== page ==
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The Birmingham Special was a passenger train operated by the Southern Railway, Norfolk and Western Railway, and Pennsylvania Railroad in the southeastern United States. The train began service in 1909 and continued, with alterations, after Amtrak assumed control of most long-haul intercity passenger rail in the United States on May 1, 1971. The Birmingham Special is the namesake of the famed Glenn Miller big band tune "Chattanooga Choo Choo."

Birmingham Special
Birmingham Special at Somerset, Virginia, March 1969.jpg
The Birmingham Special in the final months of its service. Seen here at Somerset, Virginia, March 1969
Overview
Service typeInter-city rail
StatusDiscontinued
LocaleNortheastern United States/Southeastern United States
First serviceMay 17, 1909
Last serviceFebruary 1, 1970
Former operator(s)Southern Railway,
Norfolk and Western Railway,
Pennsylvania Railroad
Route
StartNew York, New York
EndBirmingham, Alabama
Distance travelled987.4 miles (1,589.1 km)
Service frequencyDaily
Train number(s)Southbound: 17, northbound: 18 (1952)
On-board services
Seating arrangementsReclining seat coaches
Sleeping arrangementsOpen sections, roomettes, double bedrooms & drawing rooms (1952)
Catering facilitiesDiner; restaurant-lounge

The Southern Railway introduced the Birmingham Special on May 17, 1909, running between Birmingham, Alabama and New York City via Atlanta, Georgia and Washington, D.C. The Southern operated the train between Birmingham and Washington, while the Pennsylvania Railroad carried through cars between Washington and New York.[1] The train consisted of coaches, Pullman sleepers, and a dining car. Its road numbers on the Southern Railway were #29 (southbound) and #30 (northbound).[2]

On May 15, 1932, the Southern re-routed the Birmingham Special via Chattanooga, Tennessee, Knoxville, Tennessee and Bristol, bypassing Atlanta. The Norfolk and Western Railway hauled the train between Lynchburg, Virginia and Bristol, creating an unusual (though not unique) situation of the Birmingham Special using two unconnected sections of the Southern Railway: Washington–Lynchburg and Bristol–Birmingham.[1][3] Into the 1950s the train consist included several types of sleeping accommodations for the New York-Birmingham train.[4]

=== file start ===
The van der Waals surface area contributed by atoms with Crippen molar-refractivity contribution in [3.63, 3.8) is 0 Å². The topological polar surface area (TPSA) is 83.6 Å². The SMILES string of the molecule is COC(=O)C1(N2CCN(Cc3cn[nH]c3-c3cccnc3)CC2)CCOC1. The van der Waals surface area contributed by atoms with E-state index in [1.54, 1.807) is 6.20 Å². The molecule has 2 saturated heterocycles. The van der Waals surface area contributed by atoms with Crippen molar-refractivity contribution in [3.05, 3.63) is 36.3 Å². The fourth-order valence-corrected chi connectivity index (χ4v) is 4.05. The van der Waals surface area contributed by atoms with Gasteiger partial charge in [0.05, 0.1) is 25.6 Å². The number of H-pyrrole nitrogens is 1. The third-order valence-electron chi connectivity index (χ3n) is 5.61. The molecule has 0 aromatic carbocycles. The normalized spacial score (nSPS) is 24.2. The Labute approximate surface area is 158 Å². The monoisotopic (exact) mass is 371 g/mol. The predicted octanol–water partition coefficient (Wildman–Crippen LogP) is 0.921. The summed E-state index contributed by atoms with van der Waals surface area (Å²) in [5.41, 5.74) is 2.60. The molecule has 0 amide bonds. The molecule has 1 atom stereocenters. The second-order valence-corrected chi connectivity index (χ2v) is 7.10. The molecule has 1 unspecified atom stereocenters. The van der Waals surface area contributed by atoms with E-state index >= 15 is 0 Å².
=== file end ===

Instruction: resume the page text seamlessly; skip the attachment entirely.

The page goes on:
It was while riding this incarnation of the train that Mack Gordon and Harry Warren wrote "Chattanooga Choo Choo".[5] The song's lyrics, which do not mention the Birmingham Special directly by name, mention boarding the train on track 29 at Pennsylvania Station, which has never had a track 29. Also, when the song was recorded in 1941, the Birmingham Special used an electric, not steam, locomotive between New York and Washington. Ironically, the premier train of the Pennsylvania Railroad's rival, the New York Central Railroad's 20th Century Limited, used track 29 at Grand Central Terminal. The time points mentioned reflect liberties for rhyme and suggest the pre-Bristol reroute.[citation needed][opinion]

The Pennsylvania ended through service north of Washington in 1956. By 1964 the sleeper service had been eliminated. However, the longer route, along the same trackage as far south as Chattanooga, the Southern's Pelican, retained sleeping cars. [6]Through service to Memphis, Tennessee (connecting in Chattanooga) ended on January 31, 1967. The Southern Railway dropped the Birmingham Special name on February 1, 1970. Service south of Bristol ended August 11, 1970, although a rump train operated north from Birmingham to the Alabama/Tennessee border for a few more months.[1] The train was the last to serve Chattanooga's Terminal Station.[7]

The Norfolk & Western joined Amtrak upon the latter's start on May 1, 1971. However, Amtrak chose not to operate the Lynchburg–Bristol portion of the train.[8] The Southern Railway, which had not initially joined Amtrak, continued to operate the unnamed train between Washington and Lynchburg until June 1, 1975, designating it #7 (southbound) and #8 (northbound).[1][9] The Southern Railway joined Amtrak in 1979.

ReferencesEdit

  1. ^ a b c d Baer, Christopher T. (September 8, 2009). "NAMED TRAINS OF THE PRR INCLUDING THROUGH SERVICES" (PDF). The Pennsylvania Railroad Technical & Historical Society. Retrieved May 7, 2011.
  2. ^ "Birmingham Special". Southern Merchant. 21 (31). May 24, 1909. Retrieved May 7, 2011.
  3. ^ "Through Passenger Service". LIFE. 22 (18). May 5, 1947. Retrieved 2011-05-07.
  4. ^ Southern timetable 1952 Table G http://streamlinermemories.info/South/SOU52TT.pdf
  5. ^ Coates, Dan (2008). Decade by Decade 1940s: Ten Years of Popular Hits Arranged for EASY PIANO. Alfred Music Publishing. Retrieved May 7, 2011.
  6. ^ Southern timetable 1964 Table G http://streamlinermemories.info/South/SRR64-4TT.pdf
  7. ^ Strickland, Justin W. (2009). Chattanooga's Terminal Station. Arcadia Publishing. Retrieved May 7, 2011.
  8. ^ "Passenger trains operating on the eve of Amtrak". Retrieved May 7, 2011.
  9. ^ Amtrak (November 14, 1971). "Nationwide Schedules of Intercity Passenger Service". Retrieved May 7, 2011.